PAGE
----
Even though it can sometimes be awkward, the best way for you to find out what one another wants is for each person to talk about their expectations.

If you’re honest, careful, and communicate with one another, things can go way smoother. Instead of assuming what the other person likes or needs, take the time to communicate with each other and ASK.


If someone refuses to listen to your boundaries, they’re probably not worth your time and don’t have your best interests in mind. If someone crosses your boundaries even after you’ve told them what your limits are, they are violating your consent. Read more about that here.

At the end of the day, respecting one another's boundaries is a way we can show how we care for each other and make each other feel safe.

Here are some examples of different behaviours we might see in our relationships. Does anyone come to mind when you read these? Is it you?

Asks me how they can help me when I’m going through a hard time
Tells me to “snap out of it” when I’m feeling anxious or depressed
Listens and is fully present when I want to talk about something
Calls me “too sensitive” when I say I’m upset
Occasionally has arguments with me to help us talk through our disagreements and respects my opinion even when it’s different from their own
Gets angry easily and yells at me when they get upset, but later apologizes
click card
Understands and respects my commitment to my friends and other people in my life
Makes me feel guilty for spending time with other people instead of with them
click card
Has conversations with me about what makes me feel good sexually and respects my boundaries when engaging in sexual activities
Pressures me into not using condoms or birth control
Respects my privacy (my diary, messages, phone calls, etc.)
Reads my conversations on my phone since “there is nothing I should be hiding”
Spends quality time together doing things that are fun for both of us
Makes all the decisions about what we should do
Reminds me that I am not alone if I am going through something difficult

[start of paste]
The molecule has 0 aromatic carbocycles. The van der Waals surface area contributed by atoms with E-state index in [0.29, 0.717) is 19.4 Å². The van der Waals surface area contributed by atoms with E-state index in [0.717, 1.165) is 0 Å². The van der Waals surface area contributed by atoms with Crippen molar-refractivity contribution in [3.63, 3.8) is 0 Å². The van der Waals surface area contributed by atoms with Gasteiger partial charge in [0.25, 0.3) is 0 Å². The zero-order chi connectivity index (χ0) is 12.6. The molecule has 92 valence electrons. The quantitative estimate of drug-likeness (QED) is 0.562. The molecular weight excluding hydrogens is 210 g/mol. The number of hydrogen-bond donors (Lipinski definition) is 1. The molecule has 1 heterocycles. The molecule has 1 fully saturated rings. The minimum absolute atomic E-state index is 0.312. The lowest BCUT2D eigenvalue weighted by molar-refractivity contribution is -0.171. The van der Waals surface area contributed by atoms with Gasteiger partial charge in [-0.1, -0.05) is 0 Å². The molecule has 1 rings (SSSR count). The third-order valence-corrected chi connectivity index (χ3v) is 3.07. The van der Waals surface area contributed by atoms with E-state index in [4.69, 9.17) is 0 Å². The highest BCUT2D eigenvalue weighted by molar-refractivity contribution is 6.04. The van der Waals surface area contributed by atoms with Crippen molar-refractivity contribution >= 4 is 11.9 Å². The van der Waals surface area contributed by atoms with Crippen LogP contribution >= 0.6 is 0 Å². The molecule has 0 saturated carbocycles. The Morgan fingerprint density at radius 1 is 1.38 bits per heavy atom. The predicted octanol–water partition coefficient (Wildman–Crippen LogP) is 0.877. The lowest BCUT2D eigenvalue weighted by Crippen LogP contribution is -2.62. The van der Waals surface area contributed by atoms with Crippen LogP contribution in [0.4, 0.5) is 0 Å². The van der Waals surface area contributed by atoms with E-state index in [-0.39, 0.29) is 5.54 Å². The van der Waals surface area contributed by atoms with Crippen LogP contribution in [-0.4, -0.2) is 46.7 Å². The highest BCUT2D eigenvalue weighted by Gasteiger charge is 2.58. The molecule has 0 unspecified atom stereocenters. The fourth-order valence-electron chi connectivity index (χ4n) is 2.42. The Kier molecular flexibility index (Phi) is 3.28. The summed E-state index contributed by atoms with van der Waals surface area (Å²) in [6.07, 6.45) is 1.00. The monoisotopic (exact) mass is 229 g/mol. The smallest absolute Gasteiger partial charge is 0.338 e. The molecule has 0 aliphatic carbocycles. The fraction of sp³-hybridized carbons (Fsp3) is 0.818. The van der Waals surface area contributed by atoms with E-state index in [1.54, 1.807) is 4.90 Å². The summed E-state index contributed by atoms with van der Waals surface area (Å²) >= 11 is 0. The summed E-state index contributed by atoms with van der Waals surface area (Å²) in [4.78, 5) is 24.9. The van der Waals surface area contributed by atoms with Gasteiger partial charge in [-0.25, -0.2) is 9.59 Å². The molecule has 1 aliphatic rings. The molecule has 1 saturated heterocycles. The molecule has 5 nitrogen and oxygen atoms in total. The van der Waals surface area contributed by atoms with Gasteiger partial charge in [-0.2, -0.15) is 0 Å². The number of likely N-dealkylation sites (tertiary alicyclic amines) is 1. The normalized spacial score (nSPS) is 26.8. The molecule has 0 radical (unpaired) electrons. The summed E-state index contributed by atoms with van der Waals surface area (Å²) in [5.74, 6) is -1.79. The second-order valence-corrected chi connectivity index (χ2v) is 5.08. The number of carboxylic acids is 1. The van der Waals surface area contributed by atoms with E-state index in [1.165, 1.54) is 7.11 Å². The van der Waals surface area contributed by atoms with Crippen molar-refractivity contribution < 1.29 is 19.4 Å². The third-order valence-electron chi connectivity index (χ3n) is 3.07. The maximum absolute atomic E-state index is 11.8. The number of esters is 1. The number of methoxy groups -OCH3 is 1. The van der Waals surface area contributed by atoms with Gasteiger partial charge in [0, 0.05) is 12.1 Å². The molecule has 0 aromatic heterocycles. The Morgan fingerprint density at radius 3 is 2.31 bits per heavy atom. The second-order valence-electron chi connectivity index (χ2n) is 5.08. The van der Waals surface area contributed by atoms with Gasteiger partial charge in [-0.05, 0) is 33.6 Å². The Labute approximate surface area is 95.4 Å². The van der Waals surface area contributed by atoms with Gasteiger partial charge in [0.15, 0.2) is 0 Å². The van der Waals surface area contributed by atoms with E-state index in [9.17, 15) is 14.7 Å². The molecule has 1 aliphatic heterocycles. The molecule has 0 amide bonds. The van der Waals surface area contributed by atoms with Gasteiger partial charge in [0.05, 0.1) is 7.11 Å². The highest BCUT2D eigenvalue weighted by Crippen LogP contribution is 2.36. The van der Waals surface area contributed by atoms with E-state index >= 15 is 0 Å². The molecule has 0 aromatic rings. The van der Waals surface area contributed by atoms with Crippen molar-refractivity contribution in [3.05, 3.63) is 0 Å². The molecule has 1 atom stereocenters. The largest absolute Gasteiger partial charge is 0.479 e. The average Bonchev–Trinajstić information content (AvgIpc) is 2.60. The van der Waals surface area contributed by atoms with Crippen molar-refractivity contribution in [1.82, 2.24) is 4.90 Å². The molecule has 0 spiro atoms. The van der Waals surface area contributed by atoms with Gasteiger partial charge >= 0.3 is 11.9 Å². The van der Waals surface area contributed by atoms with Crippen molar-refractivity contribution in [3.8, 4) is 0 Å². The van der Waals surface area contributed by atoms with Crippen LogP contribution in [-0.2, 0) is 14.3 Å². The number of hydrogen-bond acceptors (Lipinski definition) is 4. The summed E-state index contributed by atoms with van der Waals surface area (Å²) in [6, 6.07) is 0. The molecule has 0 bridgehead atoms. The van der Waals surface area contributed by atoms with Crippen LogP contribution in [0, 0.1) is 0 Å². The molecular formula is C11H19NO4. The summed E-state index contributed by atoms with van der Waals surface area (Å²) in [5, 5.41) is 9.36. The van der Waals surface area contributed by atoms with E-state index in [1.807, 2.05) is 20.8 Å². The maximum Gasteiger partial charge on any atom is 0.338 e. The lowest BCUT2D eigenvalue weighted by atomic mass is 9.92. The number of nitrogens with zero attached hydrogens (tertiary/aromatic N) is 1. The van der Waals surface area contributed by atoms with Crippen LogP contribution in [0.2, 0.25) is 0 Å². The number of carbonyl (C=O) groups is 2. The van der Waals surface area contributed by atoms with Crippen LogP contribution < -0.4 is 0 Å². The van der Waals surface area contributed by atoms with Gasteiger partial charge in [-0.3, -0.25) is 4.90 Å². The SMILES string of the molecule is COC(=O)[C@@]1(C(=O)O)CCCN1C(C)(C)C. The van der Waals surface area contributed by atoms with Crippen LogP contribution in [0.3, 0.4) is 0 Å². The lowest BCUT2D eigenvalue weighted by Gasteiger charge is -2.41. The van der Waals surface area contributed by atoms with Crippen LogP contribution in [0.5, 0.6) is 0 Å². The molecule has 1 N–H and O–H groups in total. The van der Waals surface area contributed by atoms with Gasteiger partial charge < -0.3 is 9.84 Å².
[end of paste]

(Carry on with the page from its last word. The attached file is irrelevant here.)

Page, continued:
Starts talking about themselves when I’m trying to tell them about something stressful that happened to me
Makes me feel comfortable being myself, including when I’m being silly or goofy, and ensures I feel safe when I’m with them
Makes fun of me, or makes me feel bad or look bad in front of others, but says they’re just kidding
Expresses interest in learning about my culture, religion, or beliefs
Frequently criticizes my friends or family
Understands that I need some alone time
Gets upset if I don’t text them back right away
Encourages me to seek help from a teacher, guidance counsellor or therapist if I need help with something
Tells me that at least my problems aren’t as bad as someone else’s when I tell them I’m struggling with my mental health

Self-Reflection Time

None of us are perfect, but the key is recognizing when we are the ones who are responding in unhealthy ways that are actually not beneficial and even harmful to ourselves and our relationships. When we know we are the ones who are potentially causing harm in relationships, what will we do about it to improve our behaviour and live more honestly for ourselves and others?

It’s important to not sit in feelings of shame or self-judgment! Give yourself grace, forgive yourself, and try and do better with the knowledge and tools you have.
Not all of us have had healthy relationships modelled to us but becoming aware of our past and how it impacts our own behaviours can help us to heal and grow, especially in safe relationships. In this process, we may find that we need some help healing our relationships wounds and patterns (shoutout therapyyyy👏).
Our relationship with ourselves impacts our relationships with others. How we feel about ourselves on the inside changes over time, and it’s a constant growing process.

Ultimately, creating healthy relationships is just as much in our own hands as it is in the hands of the other people we choose to have in our lives.